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An adolescent haemophiliac group (all less than 1 per cent Factor VIII) and a normal, similarly aged, 'control group' of boys were examined to measure joint laxity in an effort to identify a causative factor for bleeding. Definitive laxity was found in the thumb joints and in finger extension of haemophiliacs compared with normal boys. The haemophiliacs who were more lax-jointed showed no tendency towards an increased number of bleeds when they were followed for 100 days. Possible explanations for these phenomena are discussed.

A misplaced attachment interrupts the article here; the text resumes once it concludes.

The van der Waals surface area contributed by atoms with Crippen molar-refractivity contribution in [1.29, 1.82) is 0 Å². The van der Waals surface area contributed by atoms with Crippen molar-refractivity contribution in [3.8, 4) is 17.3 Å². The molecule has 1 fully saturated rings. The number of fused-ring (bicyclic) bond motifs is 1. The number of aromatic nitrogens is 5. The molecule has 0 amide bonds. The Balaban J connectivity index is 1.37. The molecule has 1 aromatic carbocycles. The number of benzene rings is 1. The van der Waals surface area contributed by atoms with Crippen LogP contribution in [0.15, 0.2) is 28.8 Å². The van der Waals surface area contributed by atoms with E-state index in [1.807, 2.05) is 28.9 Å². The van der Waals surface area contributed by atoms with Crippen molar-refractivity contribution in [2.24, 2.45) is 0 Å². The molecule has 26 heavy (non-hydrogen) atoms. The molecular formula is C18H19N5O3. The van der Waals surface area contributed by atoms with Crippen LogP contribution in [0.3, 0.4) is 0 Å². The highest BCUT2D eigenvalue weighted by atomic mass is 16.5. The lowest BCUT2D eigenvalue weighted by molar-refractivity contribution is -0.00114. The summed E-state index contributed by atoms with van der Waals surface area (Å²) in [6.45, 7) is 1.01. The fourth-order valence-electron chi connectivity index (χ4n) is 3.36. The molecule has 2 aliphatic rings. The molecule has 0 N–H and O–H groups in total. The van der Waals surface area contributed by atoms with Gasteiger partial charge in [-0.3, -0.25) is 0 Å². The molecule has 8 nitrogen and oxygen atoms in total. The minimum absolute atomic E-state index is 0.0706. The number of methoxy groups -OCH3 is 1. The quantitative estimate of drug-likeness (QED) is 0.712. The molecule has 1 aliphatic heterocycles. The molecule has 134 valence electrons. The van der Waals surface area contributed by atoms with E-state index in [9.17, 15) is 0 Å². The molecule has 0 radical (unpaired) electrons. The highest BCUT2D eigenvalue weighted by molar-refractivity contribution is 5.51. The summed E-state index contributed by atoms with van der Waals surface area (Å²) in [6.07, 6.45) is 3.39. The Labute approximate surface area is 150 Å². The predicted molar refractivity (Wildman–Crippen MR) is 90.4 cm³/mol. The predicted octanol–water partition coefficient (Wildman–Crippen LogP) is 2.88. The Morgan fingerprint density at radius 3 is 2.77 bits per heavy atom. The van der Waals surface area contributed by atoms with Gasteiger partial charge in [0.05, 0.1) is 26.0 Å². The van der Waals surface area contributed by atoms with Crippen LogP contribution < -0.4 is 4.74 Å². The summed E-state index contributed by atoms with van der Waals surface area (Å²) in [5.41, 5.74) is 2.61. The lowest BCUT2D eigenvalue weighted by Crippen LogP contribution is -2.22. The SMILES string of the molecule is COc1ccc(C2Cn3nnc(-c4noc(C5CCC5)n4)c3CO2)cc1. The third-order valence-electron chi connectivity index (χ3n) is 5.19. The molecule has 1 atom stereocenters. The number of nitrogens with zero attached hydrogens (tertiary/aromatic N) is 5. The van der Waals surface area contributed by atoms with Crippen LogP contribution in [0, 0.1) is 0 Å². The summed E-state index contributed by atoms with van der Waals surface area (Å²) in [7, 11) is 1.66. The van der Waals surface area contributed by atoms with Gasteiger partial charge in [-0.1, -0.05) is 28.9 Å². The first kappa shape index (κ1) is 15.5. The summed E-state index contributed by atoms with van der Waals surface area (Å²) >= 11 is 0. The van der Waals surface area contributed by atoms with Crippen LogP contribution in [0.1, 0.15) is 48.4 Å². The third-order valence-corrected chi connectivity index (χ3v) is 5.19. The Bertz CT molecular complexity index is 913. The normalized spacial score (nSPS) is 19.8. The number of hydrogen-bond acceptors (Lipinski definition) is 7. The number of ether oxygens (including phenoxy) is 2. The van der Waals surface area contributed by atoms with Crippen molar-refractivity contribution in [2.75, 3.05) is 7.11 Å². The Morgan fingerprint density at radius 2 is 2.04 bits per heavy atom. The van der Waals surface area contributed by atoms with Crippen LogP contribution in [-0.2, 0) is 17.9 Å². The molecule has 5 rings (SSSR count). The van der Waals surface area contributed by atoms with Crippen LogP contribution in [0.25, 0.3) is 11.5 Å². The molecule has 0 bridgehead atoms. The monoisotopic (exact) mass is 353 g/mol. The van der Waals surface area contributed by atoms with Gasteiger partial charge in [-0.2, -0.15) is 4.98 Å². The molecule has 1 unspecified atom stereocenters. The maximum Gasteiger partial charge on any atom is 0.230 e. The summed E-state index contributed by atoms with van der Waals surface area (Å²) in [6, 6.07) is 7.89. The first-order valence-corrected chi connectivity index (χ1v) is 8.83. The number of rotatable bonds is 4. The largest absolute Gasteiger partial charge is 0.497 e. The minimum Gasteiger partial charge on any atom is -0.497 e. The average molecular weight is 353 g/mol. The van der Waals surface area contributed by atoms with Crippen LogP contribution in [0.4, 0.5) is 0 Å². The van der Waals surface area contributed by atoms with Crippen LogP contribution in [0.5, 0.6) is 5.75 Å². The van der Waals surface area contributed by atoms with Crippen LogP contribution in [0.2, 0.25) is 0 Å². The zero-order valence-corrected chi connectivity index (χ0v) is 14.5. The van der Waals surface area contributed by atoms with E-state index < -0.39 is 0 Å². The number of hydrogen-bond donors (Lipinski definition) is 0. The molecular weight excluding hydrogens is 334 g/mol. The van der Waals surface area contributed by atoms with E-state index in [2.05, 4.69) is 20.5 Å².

Type

Journal article

Journal

Injury

Publication Date

01/1982

Volume

13

Pages

337 - 342

Keywords

Adolescent, Adult, Ankle Joint, Child, Finger Joint, Hemophilia A, Hemorrhage, Humans, Joints, Male, Movement, Thumb